At first, when Dark Josie appears, she follows the Dark Willow playbook. She tries to force Lizzie to merge with her, knowing that she's powerful AF and will absorb her. She siphons power off of her friends and tries to kill her kinda-sister, the aforementioned tribrid Hope.
But, Hope knew this was all coming and implants herself into Josie's subconscious where she's determined to find their Jo and help her regain control of her body from Dark Josie.
As Hope enters Josie's fairy tale-esque mind, she encounters an adorable little pig person who then tries to help her avoid Dark Josie. Of course, Hope, who is often called Super Woman by her peers, just wants to throw down with Dark Josie, but it turns out that Dark Josie is all-powerful in… her own mind, which duh.
The similarities are obvious. Both the Dark Willow and Dark Josie storylines are about power and the corruptibility of extreme power even in the best of hands. Willow and Josie are also similar characters: queer, quiet, bookish, but fierce AF underneath it all. But where Willow becomes a symbol of the way power, pain, and grief will corrupt anyone, Josie offers a different interpretation.
It is revealed that Josie was the little cutie pie pig person the whole time and as she confronts her alter ego Dark Josie inside her own mind, she comes to an important realization. Josie realizes that the darkness is not from without, but from within — that she is the one who makes her power evil, acknowledging that the power itself is neutral. Thus, the key to stopping her dark reign is deciding that she doesn't want to be that person any longer.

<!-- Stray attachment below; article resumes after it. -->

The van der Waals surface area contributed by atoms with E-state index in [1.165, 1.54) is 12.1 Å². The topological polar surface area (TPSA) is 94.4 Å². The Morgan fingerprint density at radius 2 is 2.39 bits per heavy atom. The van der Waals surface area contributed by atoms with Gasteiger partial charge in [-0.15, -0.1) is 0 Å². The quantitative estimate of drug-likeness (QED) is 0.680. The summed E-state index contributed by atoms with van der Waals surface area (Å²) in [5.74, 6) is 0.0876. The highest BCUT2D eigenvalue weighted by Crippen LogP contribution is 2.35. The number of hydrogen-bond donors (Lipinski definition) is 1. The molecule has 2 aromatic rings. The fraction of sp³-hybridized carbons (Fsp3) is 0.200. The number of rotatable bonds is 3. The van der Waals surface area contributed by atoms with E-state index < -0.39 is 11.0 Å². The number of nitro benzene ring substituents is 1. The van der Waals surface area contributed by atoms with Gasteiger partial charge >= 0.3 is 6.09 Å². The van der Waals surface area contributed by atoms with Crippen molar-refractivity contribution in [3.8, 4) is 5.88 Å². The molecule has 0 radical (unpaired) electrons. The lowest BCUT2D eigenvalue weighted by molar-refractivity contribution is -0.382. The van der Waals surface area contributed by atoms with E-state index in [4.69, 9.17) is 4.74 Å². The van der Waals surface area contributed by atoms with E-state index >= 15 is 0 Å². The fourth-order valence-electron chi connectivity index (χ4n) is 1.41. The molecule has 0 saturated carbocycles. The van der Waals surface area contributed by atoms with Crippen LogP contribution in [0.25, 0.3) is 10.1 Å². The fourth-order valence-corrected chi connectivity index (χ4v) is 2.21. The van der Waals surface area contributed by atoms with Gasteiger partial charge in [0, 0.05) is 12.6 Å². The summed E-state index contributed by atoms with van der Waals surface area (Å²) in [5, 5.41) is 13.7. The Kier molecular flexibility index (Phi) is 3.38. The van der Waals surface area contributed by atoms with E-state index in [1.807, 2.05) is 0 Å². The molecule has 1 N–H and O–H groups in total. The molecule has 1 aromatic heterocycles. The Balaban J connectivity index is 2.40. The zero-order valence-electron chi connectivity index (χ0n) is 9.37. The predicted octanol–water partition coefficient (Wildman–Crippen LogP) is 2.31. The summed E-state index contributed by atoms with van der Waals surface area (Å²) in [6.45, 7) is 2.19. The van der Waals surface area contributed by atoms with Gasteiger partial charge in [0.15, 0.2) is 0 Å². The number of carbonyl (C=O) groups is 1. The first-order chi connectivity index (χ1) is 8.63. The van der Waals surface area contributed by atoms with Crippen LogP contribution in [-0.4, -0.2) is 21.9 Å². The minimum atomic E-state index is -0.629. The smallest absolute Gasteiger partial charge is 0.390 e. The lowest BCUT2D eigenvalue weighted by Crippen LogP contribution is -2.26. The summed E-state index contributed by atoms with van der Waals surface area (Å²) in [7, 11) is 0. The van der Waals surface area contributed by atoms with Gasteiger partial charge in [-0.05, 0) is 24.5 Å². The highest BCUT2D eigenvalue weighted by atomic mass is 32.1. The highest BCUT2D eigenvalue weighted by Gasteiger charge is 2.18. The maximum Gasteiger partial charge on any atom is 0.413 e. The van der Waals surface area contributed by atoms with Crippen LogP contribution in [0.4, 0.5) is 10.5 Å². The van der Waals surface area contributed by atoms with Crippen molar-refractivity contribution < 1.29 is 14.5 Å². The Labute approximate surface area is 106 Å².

Josie says, "I was afraid of being strong. I thought being strong meant hurting Lizzie. I told myself that being powerful meant being evil, but it doesn't. Hope is strong, and she's good. I made a story where I was powerless. But that's not true." And with that, Josie seizes her power and becomes neither the Josie she was before nor Dark Josie. She is someone new — someone we've yet to meet.
Some people have gotten up in arms about the similarities between Dark Willow and Dark Josie, but as similar as they are, the differences matter more. Dark Willow is ultimately at the whim of her power and in Season 7 of Buffy when she learns to control her magics, they're suddenly no longer dark and her hair turns an angelic white instead of a sinister black! Whatever work Willow does to understand her powers takes place mostly offscreen (to be fair, it is a series about the Slayers, so I get it).
But, with Josie, her development happens onscreen. Instead of being saved by a dude, she saves herself by realizing she has more control than she thought. Josie advances the narrative of the queer witch in crisis and in so doing, she offers a new example to young, powerful queer women: You can be a badass without losing yourself — you get to choose how to use your power.